Orchestrator already provides a feature called Dynamic Types in order to build your own custom Orchestrator data types since long, but most people don’t really use them, because it needs some time to fully understand and work with them.
In conjunction with vRealize Automation, Dynamic Types can be used as custom resources in the Advanced Service Designer. There are a lot of really helpful use cases because those custom resources can be very powerful.
That’s reason enough to figure out how to create your own custom resources based on Dynamic Types.
First of all, what are custom resources? In vRealize Automation (vRa), besides deploying virtual machines, we also can provide any services and create any kind of resource or element we want – so called XaaS or Anything-as-a-service. To do this, we simply tie a vRealize orchestrator (vRO) workflow that creates this resource for us to a catalog item in vRA and then users can request this resource exactly as he would request a virtual machine.
Recapping Xaas functionality
A typical example would be an Active Directory user. We simply could create a catalog item in vRA that calls the Active Directory user creation workflow in vRO and every user can request its own AD user from the service catalog.
Ok, that has still nothing to do with custom resources, but that is about to change shortly. If we later want to change or delete this new resource (the user), there is no item we can click on, respectively the vRA simply does not manage the object we created and so we only could create another XaaS item and workflow, that deletes any user we type into the form. Now, that could be ok, but in most cases it is much nicer to directly click on an item to change/delete it similar to the virtual machines in vRA. Also often we want to be sure, the end user only deletes items, he created itself and to ensure this it again is much easier, if he sees only his items. So we need a concept, that manages any kind of resource in the vRA and of course this are the custom resources. In our example we would define the Active Directory user type from vRO as our new custom resource and tie it to the first creation workflow and simply as that our new users would appear as items in the vRA items tab. Now we can define further actions for this resource and they would appear as buttons or menu entries exactly as we imagined.
What problems need to be solved?
This could be a really nice situation, but this concept has a nasty limitation; a custom resource can only be a real vRO Type and that only includes elements in vRO that can be shown in the inventory. So no Strings, no numbers, no properties and so on. Also that means, we only can manage objects in vRA, if there exists a fitting vRO plugin. Despite the fact, that there are several plugins out there, we could of course imagine many other resources, we would want to manage in our vRA.
In this blog series I want to manage my AWS CloudFormation stacks in vRA and although there is an AWS plugin for vRO (it doesn’t help, because it only can manage the EC2 and VPC service of AWS). That means no S3 buckets, no DynamoDB Tables and of course no CloudFormation stacks.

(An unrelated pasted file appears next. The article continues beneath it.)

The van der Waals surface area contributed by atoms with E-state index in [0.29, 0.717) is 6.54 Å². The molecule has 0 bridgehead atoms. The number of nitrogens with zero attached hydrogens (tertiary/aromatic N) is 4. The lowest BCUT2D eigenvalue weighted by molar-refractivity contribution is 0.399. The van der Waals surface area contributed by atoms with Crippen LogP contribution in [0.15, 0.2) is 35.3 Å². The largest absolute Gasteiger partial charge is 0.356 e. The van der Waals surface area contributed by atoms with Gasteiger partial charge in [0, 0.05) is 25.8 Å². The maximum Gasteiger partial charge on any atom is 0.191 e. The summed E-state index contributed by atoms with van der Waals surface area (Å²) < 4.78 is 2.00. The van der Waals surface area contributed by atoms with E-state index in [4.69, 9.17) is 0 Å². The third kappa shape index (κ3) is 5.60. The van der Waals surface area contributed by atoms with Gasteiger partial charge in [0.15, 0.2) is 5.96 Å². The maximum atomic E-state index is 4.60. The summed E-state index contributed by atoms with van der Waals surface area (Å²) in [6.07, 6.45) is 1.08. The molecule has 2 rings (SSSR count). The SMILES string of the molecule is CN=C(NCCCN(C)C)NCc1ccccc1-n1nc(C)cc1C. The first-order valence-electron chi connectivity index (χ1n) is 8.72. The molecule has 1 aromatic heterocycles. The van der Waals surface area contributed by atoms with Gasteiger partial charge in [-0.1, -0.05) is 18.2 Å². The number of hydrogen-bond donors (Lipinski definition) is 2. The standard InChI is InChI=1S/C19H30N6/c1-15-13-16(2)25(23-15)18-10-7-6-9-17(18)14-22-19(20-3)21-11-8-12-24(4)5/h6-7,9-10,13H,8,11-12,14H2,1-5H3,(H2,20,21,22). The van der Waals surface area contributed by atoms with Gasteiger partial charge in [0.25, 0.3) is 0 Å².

As I mentioned above, there are two alternatives to have a custom resource for CloudFormation in vRealize Automation– I could write a new vRO plugin myself or I have to find a flexible existing vRO type that I can customize to fit my needs. And well, there is a solution for that, the Dynamic Types. I can represent any kind of resource as a dynamic type and then create a custom resource in vRA with it. Additionally, I can extend the Dynamic Types with new custom fields to store any additional info I need. The only problem – I have to create them first and that can be a little bit challenging.
Ok, before we talk further about the Dynamic Types, we have to define exactly, how we want to integrate our resources (in this case the CloudFormation stacks). The first problem is the communication itself. Amazon defined a security concept that makes it difficult to directly use the Rest plugin of vRO. The problem is that every call to AWS has to be signed – that means for every call we first have to calculate a hash value out of every other info that we want to send to the server. So, if we would create our own new plugin, this would not be a big problem, because Amazon provides a SDK that takes care of that for us. That doesn’t help right now, because we don’t want to build a plugin, so we need another solution and fortunately there is the AWS command line interface which can be installed on any proxy host and simplifies the communication to AWS quite a bit.
So the complete plan is as following:
- We install and configure the AWS CLI to communicate with AWS and find out, how to create, manage and delete CloudFormation stacks with it. This would be the content of the next blog post.
- In the next step we create workflows and actions in the vRO to call the AWS CLI and based on them we create the new Dynamic Type. I guess this would take the third and fourth blog post.
- In the last blog post we tie our new Dynamic Type as a custom resource to the vRA and create the XaaS catalog item and additional actions to fully manage the CloudFormation stacks by vRA
Of course I will update this post with new links as soon as they are available. Stay tuned for the next post when we talk more about the AWS CLI